Sunday, May 30, 2010

A Montessori baby gets a little older.........

We've been sent some new pictures from S.'s Mom. 

This first picture is something that many of us have been discussing.  Once the child is able to move by himself that is exactly what he will do.....especially at nap time!  I'm not sure what the solution is but I'll do some more reading and ask a few questions and discuss what I find in a future post.

This next photo is of S. in his high chair.  The initial cost of these chairs is quite high but the investment is worth it because the chair grows with the child.  The beauty of this type of high chair is that it allows the child to be pulled right up to the table facilitating more participation in family life.

Here's a link to more info. about this type of chair.

Lastly, here is a picture of M. banging on a tambourine.  This sort of activity is essential to the development of a young child.  Not only is he refining his fine and gross motor skills while making that lovely sound, he is also developing his sense of rhythm and, if Mom and Dad join in, is discovering how much fun music can be. 

Note the cushions behind him. If he falls over, he won't hurt himself but, more importantly, they don't hem him in. Watching a child learning how to move (and they do this from birth) and then bunging him into a playpen the minute he can get himself from room to room throws up huge obstacles in his developmental path and can be immensely frustrating to that young child.  Now before I sound too holier-than-thou,  I tried a play pen with my oldest thinking it would help me in some of the household chores.  Wrong!  He was so upset that I soon abandoned the thing and did any chores with him in a sling or backpack. When he was older, he was usually right beside me helping.

Rock on, S.!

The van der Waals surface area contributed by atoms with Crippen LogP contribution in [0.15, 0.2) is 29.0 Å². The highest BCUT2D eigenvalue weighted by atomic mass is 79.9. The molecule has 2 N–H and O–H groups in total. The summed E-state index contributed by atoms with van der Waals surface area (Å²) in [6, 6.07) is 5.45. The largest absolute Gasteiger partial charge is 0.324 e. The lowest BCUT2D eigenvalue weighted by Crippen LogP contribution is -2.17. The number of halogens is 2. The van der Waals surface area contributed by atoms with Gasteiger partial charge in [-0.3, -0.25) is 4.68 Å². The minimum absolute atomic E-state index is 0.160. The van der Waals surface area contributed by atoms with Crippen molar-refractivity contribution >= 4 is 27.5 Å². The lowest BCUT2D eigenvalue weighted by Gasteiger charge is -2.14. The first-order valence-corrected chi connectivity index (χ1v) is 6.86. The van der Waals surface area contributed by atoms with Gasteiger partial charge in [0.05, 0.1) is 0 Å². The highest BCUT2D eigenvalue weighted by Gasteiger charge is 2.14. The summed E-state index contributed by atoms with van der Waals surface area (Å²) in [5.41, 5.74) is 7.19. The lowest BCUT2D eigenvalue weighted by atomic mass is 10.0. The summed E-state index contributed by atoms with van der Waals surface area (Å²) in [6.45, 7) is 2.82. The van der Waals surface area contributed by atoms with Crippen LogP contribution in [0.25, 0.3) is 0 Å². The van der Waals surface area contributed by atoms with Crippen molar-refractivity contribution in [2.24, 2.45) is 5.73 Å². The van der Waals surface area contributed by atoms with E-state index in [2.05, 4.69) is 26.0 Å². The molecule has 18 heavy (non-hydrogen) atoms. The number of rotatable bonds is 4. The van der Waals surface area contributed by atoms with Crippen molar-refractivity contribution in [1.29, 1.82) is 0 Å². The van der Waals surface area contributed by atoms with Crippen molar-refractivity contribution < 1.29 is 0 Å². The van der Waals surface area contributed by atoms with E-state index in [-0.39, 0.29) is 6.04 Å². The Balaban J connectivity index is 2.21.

Saturday, May 22, 2010

G.'s special day

     G. celebrated his birthday a little while ago and his mother sent us some of the pictures.  If I have the story correctly (and I hope K. will correct me if I get it wrong), G.'s birthday was kept low key.  His Mom did an at-home version of the "ceremony" we use in the classroom. 

Holding the globe, G. & Mom  discussed where he was born.

Then G. and Dad looked at pictures arranged in chronological order from the day he was born until now.

G. lit a candle to represent the sun.  Then, carrying the globe, he walked around the "sun" - one orbit for each year he was born.

His Oma sent him some money in Swiss Francs and, after some discussion about what to buy, and a trip to the bank to have the money changed, his parents took him shopping.  This is what he chose.

Digging for crystals.

An eyeball kit for making and discovering all sorts of things about eyeballs.

The finished creation.

 And (drum roll, please)  the sick stomach!  Yuuuuuuuuck!

     The activities that G. chose reflect the kinds of things he is interested in right now.  The discussion beforehand prepared him for having to make choices in a small store. I know from experience that any preparatory discussion with a child will go right out the window if that child is taken into a big box toy store.  Expecting a child to stick to his decision with thousands of choices in front of him is just not fair.  Big box toy stores are waaaaay too stimulating and, in my humble opinion, are no place to take children.  

     G.'s parents took him to a smaller local toy store where he found it much easier to make his decision.  Having been in the store on other occasions, he already knew what to expect and had seen the science boxes before.  Choosing which kits to buy gave him valuable lessons in using money and critical thinking.

Happy belated birthday, G.

Saturday, May 15, 2010

Gardening with Ml.

Ml. and her family are avid gardeners.  They have a large vegetable patch that Ml.  has been a part of since she was very small.  Her favourite job, other than eating the produce, is watering.